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You will never be able to detect where it's a PC or Mobile device accessing your website efficiently, because there are soooo many devices and they change constantly. The only way to do it is by inspecting the browser agent string which is pretty tedious; there are thousands of it. Furthermore, it can be spoofed, so it's not a good source of information. The best you can do (which is what many professionals do, including me) is using feature-detection techniques - screen resolution, supported html tags, supported css properties, etc.

A good tool is Modenizr js library which is feature-based and you can check whether the device supports touch events, if it does, then you know that double-clicking will not be an option for you.

Here's a link to some documentation http://modernizr.com/docs/#features-misc

| improve this answer | |
  • I'd vote this down if I could, but I don't have the reputation. I went to Modernizr, and I implemented the touch feature detection, and now I'm in a very bad place with my site. It's not working! There are a ton of people coming to my site, on computers, and modernizr is saying they are using touch-enabled devices when in fact they aren't. I would strongly recommend people avoiding using Modernizr for touch detection! – a2zCribbage Dec 15 '13 at 16:10
  • Here's an example. This browser/os combination returns "true" for touch, but it's not a touch device (to my knowledge): (Windows NT 6.2; WOW64) AppleWebKit/537.36 (KHTML, like Gecko) Chrome/31.0.1650.57 Safari/537.36 – a2zCribbage Dec 15 '13 at 16:36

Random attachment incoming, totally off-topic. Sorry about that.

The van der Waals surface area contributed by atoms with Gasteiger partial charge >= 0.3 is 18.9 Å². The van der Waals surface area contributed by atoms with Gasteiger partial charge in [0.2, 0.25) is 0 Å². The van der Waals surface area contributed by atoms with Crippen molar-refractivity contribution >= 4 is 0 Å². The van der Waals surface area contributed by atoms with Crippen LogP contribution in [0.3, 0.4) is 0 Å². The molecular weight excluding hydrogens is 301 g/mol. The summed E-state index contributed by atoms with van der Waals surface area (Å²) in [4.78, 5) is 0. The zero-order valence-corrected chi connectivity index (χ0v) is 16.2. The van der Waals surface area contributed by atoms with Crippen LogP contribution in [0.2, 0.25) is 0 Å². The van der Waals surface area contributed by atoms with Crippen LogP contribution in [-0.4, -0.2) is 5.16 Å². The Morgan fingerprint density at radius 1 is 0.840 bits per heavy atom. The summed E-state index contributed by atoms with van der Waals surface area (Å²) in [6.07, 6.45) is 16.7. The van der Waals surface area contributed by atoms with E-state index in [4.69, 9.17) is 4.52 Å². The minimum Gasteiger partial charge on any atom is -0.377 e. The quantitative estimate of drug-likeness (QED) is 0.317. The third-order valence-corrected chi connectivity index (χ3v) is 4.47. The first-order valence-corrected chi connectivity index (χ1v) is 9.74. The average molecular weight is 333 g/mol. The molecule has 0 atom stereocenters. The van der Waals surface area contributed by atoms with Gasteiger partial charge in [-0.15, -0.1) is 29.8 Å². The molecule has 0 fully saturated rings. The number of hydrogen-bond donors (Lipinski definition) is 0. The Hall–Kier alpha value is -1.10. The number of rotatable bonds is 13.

• Ok, in fairness, I am guessing Modernizr is doing the right thing, I just asked it the wrong question. I assumed (incorrectly), that having a touch device meant you couldn't use double-click. In reality, some devices support both. What I should really be doing is not detecting touch devices (as suggested by this answer), but instead detecting whether a device supports a double-click. This statement (and my thinking too!) in the above answer is incorrect "if it does, then you know that double-clicking will not be an option for you." because some devices support both. – a2zCribbage Dec 15 '13 at 17:33
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    Well, mate, sorry if that "statement" caused some confusion because it's not 100% correct. But, my answer as a whole evolves around the fact that detecting devices is ridiculous, not to say detecting whether it is mobile or PC because it makes no difference. It's feature detection what you should be focusing on. Lastly, "in fairness", you deserve the results you are getting because of your lack of own research, investigation, poor developing and testing skills. You shouldn't be publishing to production something that has hardly been tested – Leo Dec 16 '13 at 1:24
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    Sorry man, I wouldn't have down-voted because of the feature-detection vs. pc/mobile detection. That I certainly agree with, and appreciate. But, you gave a specific solution recommendation, use Modernizr touch, and that didn't work. When a solution doesn't work, I'm going to say so, so that other people who come across this later (as we always do ourselves) can see discussion and the outcome. It certainly wasn't meant as a personal attack, and I'm sorry that you felt it was. – a2zCribbage Dec 16 '13 at 15:45